( Warning: written while under the influence of Flu (Not Vertigo) Medication. Read at own risk)
There has been a maelstrom of missives mailed around the tubes of the Internet since this show first aired, not since Girls have we ever seen its like, but until now my words have not been among them. The one thing that all critics seemed to agree on, be they corralled for or against the show, was that it changed as it progressed, that by the end of episode three you would think differently than you did at the end of episode one. So I waited and watched the requisite number of episodes before attempting a review, though I’m really not sure why. Everything everyone says about the show is true ( so i will try not to repeat it) except for that one statement: you’re either sold by the end of the pilots closing credits or you didn’t care enough to get that far in the first place.
Now you may well be wondering how everyone can be right in such a divisive argument, to me the answer is in the distinction between facts and opinion. Yes Sorkin’s scripts are smug, lecturing and lacking in subtlety ( those who threw that criticism at Mad Men need take note, this is what blunt really looks like) but they’re also smart, learned exactly what TV needs right now. Some say that the protagonist is a chauvinistic arse, others that he is a compelling arse and I don’t see that the two need be contradictory, watchable and likable are two very different terms. So too for the way in which the show depicts real events; yes ripping headlines from real stories into your scripts re-casts your plots in a new light, but it also lends them a potent relevance; with this show Sorkin isn’t just trying to tell a good story, he’s also trying to help shape that of the United States as a whole.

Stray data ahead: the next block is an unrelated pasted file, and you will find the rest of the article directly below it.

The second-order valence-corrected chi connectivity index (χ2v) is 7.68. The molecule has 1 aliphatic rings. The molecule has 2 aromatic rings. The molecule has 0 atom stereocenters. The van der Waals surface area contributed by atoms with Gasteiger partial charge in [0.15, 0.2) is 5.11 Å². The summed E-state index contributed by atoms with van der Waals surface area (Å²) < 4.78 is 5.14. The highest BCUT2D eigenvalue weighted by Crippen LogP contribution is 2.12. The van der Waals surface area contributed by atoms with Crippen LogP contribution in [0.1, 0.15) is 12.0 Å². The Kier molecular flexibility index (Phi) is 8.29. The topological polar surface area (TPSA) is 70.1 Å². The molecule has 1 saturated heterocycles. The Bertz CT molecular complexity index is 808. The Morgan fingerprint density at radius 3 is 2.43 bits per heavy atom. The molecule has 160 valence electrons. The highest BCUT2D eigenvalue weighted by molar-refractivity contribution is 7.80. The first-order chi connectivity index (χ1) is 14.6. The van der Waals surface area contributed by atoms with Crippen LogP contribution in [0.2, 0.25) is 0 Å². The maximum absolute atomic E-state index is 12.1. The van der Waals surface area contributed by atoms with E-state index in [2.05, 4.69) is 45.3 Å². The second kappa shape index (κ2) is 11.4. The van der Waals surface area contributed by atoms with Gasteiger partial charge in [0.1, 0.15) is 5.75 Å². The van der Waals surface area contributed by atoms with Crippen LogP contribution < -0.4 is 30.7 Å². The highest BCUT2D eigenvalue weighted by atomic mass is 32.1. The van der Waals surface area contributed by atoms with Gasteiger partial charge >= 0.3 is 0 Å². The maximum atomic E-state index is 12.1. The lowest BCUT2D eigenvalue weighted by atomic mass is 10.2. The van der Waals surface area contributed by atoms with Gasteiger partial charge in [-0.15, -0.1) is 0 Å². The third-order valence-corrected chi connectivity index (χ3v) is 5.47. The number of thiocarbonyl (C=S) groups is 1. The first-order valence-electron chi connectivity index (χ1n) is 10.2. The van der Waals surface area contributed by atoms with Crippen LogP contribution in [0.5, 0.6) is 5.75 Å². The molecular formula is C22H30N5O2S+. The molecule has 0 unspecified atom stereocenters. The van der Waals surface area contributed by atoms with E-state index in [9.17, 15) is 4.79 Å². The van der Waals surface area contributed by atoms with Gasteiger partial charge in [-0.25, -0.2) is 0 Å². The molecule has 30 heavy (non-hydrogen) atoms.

Whenever the show or one of its characters make a mistake – especially in regards to technology – everyone was quick to jump on it, but then seconds later they would bemoan the apparent perfection of the program; to me these are the contradictory ideals. There are a number of problems both in and with the show, so perfection can not be one of them. These people aren’t perfect and if their work is, then maybe that’s because it is something that we should aspire to ( also, how is this any different than it is with every crime show in which the case is closed by the end of the hour?). Jeb Bartlett wasn’t a realistic depiction of a world leader, he wasn’t representative of real life, he was the utopian ideal, the perfect president; so to the News Hour here. Sorkin is simply showing us what we could have done then so that we will better know what to do in future.
Now that is certainly a superior sort of goal and one that he doesn’t exactly succeed at, yet, but the way critics have faulted him for trying seems a little cynical to me. Like America itself Newsroom is not perfect, but it could be. And if the worst thing it does is get us talking about the state of journalism or inform you to a new fact here or there, than isn’t that more than most shows do? I sincerely think that though they may not like it if everyone where to watch this show then they would be smarter for doing so, even if only a little. Shouldn’t that be a great thing even if the drama used to convey the education is only OK? Eh, I think I’m slipping into a Sorkin-esque lecture now ( the show is strangely self aware of everything it is criticized for: look out for lines like this is every episode). So watch the show or don’t, it won’t change your life either way (despite what Sorkin may have wanted); just try and stay away from the vitriol if you do.